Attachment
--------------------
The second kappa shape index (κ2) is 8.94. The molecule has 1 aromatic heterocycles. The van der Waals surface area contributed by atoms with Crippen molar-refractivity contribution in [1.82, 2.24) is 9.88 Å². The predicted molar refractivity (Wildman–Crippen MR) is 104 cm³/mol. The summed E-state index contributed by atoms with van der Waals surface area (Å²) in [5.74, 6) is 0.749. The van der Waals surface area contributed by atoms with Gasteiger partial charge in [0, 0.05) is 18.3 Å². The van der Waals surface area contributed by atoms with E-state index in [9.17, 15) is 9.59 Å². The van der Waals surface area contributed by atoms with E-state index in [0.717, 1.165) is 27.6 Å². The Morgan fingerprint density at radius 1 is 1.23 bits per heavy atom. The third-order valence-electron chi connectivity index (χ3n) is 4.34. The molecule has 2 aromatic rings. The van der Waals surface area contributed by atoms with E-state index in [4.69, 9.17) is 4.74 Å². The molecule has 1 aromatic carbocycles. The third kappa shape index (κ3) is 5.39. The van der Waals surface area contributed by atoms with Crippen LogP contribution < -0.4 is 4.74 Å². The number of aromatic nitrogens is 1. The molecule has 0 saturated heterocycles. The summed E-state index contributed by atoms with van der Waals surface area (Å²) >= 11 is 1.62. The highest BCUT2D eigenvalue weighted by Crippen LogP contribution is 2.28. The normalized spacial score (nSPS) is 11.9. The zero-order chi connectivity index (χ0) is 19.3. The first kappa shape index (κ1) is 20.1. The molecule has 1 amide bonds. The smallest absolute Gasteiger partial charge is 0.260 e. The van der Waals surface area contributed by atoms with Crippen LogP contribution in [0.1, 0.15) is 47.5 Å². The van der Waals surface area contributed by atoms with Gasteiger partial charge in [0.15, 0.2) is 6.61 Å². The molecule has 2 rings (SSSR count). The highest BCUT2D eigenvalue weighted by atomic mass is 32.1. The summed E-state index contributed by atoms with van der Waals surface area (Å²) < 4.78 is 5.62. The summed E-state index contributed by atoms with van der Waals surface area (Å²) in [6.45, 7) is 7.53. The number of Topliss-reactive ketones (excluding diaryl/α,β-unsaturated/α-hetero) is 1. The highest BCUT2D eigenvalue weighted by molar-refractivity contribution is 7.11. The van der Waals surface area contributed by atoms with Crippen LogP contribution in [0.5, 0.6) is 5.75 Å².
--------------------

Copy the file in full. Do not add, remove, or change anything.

The second kappa shape index (κ2) is 8.94. The molecule has 1 aromatic heterocycles. The van der Waals surface area contributed by atoms with Crippen molar-refractivity contribution in [1.82, 2.24) is 9.88 Å². The predicted molar refractivity (Wildman–Crippen MR) is 104 cm³/mol. The summed E-state index contributed by atoms with van der Waals surface area (Å²) in [5.74, 6) is 0.749. The van der Waals surface area contributed by atoms with Gasteiger partial charge in [0, 0.05) is 18.3 Å². The van der Waals surface area contributed by atoms with E-state index in [9.17, 15) is 9.59 Å². The van der Waals surface area contributed by atoms with E-state index in [0.717, 1.165) is 27.6 Å². The Morgan fingerprint density at radius 1 is 1.23 bits per heavy atom. The third-order valence-electron chi connectivity index (χ3n) is 4.34. The molecule has 2 aromatic rings. The van der Waals surface area contributed by atoms with E-state index in [4.69, 9.17) is 4.74 Å². The molecule has 1 aromatic carbocycles. The third kappa shape index (κ3) is 5.39. The van der Waals surface area contributed by atoms with Crippen LogP contribution < -0.4 is 4.74 Å². The number of aromatic nitrogens is 1. The molecule has 0 saturated heterocycles. The summed E-state index contributed by atoms with van der Waals surface area (Å²) >= 11 is 1.62. The highest BCUT2D eigenvalue weighted by Crippen LogP contribution is 2.28. The normalized spacial score (nSPS) is 11.9. The zero-order chi connectivity index (χ0) is 19.3. The first kappa shape index (κ1) is 20.1. The molecule has 1 amide bonds. The smallest absolute Gasteiger partial charge is 0.260 e. The van der Waals surface area contributed by atoms with Crippen LogP contribution in [0.1, 0.15) is 47.5 Å². The van der Waals surface area contributed by atoms with Gasteiger partial charge in [0.15, 0.2) is 6.61 Å². The molecule has 2 rings (SSSR count). The highest BCUT2D eigenvalue weighted by atomic mass is 32.1. The summed E-state index contributed by atoms with van der Waals surface area (Å²) < 4.78 is 5.62. The summed E-state index contributed by atoms with van der Waals surface area (Å²) in [6.45, 7) is 7.53. The number of Topliss-reactive ketones (excluding diaryl/α,β-unsaturated/α-hetero) is 1. The highest BCUT2D eigenvalue weighted by molar-refractivity contribution is 7.11. The van der Waals surface area contributed by atoms with Crippen LogP contribution in [0.5, 0.6) is 5.75 Å².